The Supreme Court on Tuesday allowed North Dakota to enforce for the midterm elections its full voter ID law, which a federal judge had previously sought to relax in a lawsuit brought by Native Americans in the state.
The law lets voters who don’t have the required ID show certain supplemental documentation with their name and street address. Native Americans in the state had challenged a provision in the law requiring that the address be a residential street address, rather than a PO Box or other kind of address, given that some members of some tribes don’t have residential street addresses.
A federal judge ruled in favor of the challengers and expanded the law’s requirements so documents with non-residential street addresses were acceptable. However, an appeals court blocked that ruling for the 2018 elections, and the Supreme Court on Tuesday decided to leave appeals court order blocking the expansion of the law in place.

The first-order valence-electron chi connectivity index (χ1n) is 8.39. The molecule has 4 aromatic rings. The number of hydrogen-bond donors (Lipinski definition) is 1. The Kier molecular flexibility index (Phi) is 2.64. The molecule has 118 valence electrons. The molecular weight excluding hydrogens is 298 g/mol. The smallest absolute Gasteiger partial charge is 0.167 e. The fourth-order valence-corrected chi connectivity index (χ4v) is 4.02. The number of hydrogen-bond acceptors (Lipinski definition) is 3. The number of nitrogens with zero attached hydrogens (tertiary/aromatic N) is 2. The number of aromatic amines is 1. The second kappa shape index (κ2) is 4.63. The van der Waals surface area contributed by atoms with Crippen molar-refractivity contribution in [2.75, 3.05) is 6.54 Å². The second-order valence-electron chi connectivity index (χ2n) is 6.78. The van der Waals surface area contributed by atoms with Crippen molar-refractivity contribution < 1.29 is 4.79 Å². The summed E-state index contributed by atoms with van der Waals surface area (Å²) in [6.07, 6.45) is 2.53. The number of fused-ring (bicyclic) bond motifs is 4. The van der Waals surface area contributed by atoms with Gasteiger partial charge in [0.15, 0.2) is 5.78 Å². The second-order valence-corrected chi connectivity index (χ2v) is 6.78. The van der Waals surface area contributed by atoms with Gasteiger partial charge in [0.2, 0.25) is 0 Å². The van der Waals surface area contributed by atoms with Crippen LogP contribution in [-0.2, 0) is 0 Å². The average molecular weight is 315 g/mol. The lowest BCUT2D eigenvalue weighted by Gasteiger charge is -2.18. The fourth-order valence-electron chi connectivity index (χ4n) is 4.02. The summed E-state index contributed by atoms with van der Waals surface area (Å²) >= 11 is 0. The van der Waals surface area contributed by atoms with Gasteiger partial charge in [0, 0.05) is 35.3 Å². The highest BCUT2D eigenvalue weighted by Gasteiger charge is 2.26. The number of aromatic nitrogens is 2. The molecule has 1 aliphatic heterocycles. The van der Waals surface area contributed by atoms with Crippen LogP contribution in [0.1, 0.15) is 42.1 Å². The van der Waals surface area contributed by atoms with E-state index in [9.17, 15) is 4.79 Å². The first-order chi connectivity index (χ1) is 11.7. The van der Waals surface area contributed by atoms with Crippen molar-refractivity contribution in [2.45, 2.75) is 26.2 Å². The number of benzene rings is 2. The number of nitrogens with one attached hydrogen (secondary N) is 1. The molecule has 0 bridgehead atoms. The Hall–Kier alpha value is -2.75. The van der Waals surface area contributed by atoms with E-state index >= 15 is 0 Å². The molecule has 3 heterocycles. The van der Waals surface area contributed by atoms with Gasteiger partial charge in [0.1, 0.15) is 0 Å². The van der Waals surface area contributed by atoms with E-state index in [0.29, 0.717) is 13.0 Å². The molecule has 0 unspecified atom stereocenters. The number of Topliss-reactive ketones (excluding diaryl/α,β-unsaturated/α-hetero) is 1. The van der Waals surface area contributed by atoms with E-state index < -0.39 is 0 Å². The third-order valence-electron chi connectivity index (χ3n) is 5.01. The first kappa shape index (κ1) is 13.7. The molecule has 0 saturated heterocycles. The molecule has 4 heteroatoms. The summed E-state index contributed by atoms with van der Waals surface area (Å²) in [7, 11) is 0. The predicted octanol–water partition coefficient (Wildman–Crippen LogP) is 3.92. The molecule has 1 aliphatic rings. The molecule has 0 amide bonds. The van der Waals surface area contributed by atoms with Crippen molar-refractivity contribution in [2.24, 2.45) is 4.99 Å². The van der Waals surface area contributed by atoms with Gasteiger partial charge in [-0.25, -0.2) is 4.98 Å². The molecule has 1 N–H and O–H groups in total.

The Supreme Court did not give the full breakdown on how the justices voted on the issue, but Justices Elena Kagan and Ruth Bader Ginsburg publicly noted their dissent, with Ginsburg writing that the “the risk of disfranchisement is large.”